# Datatypes & Operators

## Primitive datatypes

The names of each of the following primitive datatypes are all keywords:

**byte:**8-bit signed integer ranging from -128 to 127 inclusive; default: 0**short:**16-bit integer ranging from -32 768 to 32 767 inclusive; default: 0**int:**32-bit integer ranging from -2 147 483 648 to 2 147 483 647 inclusive; default: 0**long:**64-bit integer ranging from -9 223 372 036 854 775 808 to 9 223 372 036 854 775 807 inclusive; default: 0L**float:**single-precision 32-bit floating point values following the IEEE 754 standard; default 0.0f**double:**double-precision 64-bit floating point values following the IEEE 754 standard; default 0.0d**boolean:**the logical values`true`

and`false`

; default:`false`

**char:**a single 16-bit Unicode character ranging from`'\u0000'`

to`'\uFFFF'`

; default`'\u0000'`

(NUL); see also Unicode character table

You might like to read these sections of the variables tutorial:

- Primitive Data Types
- Arrays
- Summary of Variables

and attempt the Questions and Exercises.

## Operators

Read these sections of the Operators tutorial:

- Assignment, Arithmetic, and Unary Operators
- Equality, Relational, and Conditional Operators
*omit*Bitwise and Bit Shift Operators- Summary of Operators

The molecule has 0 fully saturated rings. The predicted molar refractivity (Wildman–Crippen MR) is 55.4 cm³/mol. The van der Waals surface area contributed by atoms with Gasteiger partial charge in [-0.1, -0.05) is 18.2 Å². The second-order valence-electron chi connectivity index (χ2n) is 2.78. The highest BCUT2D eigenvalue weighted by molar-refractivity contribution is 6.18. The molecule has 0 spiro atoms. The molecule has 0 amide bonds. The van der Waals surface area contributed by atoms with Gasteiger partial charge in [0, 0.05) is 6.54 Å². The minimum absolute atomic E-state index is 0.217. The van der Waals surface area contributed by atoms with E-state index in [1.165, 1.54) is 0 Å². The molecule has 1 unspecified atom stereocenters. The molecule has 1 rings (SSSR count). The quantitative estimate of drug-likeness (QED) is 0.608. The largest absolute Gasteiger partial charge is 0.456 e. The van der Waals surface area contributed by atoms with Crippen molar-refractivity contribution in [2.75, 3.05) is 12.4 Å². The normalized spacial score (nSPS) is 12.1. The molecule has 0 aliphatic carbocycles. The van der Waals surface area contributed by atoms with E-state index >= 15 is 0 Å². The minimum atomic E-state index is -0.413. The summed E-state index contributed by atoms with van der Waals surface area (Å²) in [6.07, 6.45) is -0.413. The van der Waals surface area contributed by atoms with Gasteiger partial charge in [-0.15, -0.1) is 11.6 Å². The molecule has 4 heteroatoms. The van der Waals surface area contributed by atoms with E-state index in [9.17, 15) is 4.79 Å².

and attempt the Questions and Exercises.

## Floating-point comparisons

*This section is drawn from Horstmann, 2002, pp. 192–193.*

Since floating-point numbers have limited precision, it’s common practice to determine the equivalence of two such numbers by comparing their difference to a very small value called ε (lowercase epsilon), as in this sample program. However, the question arises: how small should ε be?

A common answer is 10^{-14}, which could be rendered in code as `final double EPSILON = 1E-14`

. But for very large numbers, a non-significant difference could easily be larger than 10^{-14}.

To solve such problems, we should calculate the difference of the two numbers, determine what portion of the *larger* number this difference is, and compare that proportion to ε. Here’s one such implementation:

Math.abs(x - y) / Math.max(Math.abs(x), Math.abs(y)) <= EPSILON;

Of course, this implementation requires that both *x* and *y* are non-zero. If one of them is zero, all we can do is test whether the absolute value of the other is larger than ε:

// If x is non-zero:

Math.abs(x) <= EPSILON;

// otherwise:

Math.abs(y) <= EPSILON;

You might like to read:

- What Every Computer Scientist Should Know About Floating-Point Arithmetic.
- The Floating Point Guide: Comparison
- Mathematics with Java

Horstmann, C. (2002). *Big Java.* John Wiley & Sons, Inc. ISBN 0-471-40248-6.

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